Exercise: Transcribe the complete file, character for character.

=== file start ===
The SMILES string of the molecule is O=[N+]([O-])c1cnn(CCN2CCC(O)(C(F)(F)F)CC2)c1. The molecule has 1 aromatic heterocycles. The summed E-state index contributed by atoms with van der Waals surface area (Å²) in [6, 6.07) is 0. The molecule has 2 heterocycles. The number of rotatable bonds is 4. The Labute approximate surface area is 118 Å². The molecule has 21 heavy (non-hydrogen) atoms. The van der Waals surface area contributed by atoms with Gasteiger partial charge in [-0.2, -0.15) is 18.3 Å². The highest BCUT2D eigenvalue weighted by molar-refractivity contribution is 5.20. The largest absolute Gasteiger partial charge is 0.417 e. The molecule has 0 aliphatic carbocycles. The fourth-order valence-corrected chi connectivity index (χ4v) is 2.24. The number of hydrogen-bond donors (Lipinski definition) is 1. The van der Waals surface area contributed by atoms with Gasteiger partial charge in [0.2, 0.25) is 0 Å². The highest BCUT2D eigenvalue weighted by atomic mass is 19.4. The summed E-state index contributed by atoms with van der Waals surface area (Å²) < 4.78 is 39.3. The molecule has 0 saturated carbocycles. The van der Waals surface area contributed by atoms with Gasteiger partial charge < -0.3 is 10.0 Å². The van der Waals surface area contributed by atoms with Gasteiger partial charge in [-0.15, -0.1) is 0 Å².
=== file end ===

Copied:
The SMILES string of the molecule is O=[N+]([O-])c1cnn(CCN2CCC(O)(C(F)(F)F)CC2)c1. The molecule has 1 aromatic heterocycles. The summed E-state index contributed by atoms with van der Waals surface area (Å²) in [6, 6.07) is 0. The molecule has 2 heterocycles. The number of rotatable bonds is 4. The Labute approximate surface area is 118 Å². The molecule has 21 heavy (non-hydrogen) atoms. The van der Waals surface area contributed by atoms with Gasteiger partial charge in [-0.2, -0.15) is 18.3 Å². The highest BCUT2D eigenvalue weighted by molar-refractivity contribution is 5.20. The largest absolute Gasteiger partial charge is 0.417 e. The molecule has 0 aliphatic carbocycles. The fourth-order valence-corrected chi connectivity index (χ4v) is 2.24. The number of hydrogen-bond donors (Lipinski definition) is 1. The van der Waals surface area contributed by atoms with Gasteiger partial charge in [0.2, 0.25) is 0 Å². The highest BCUT2D eigenvalue weighted by atomic mass is 19.4. The summed E-state index contributed by atoms with van der Waals surface area (Å²) < 4.78 is 39.3. The molecule has 0 saturated carbocycles. The van der Waals surface area contributed by atoms with Gasteiger partial charge < -0.3 is 10.0 Å². The van der Waals surface area contributed by atoms with Gasteiger partial charge in [-0.15, -0.1) is 0 Å².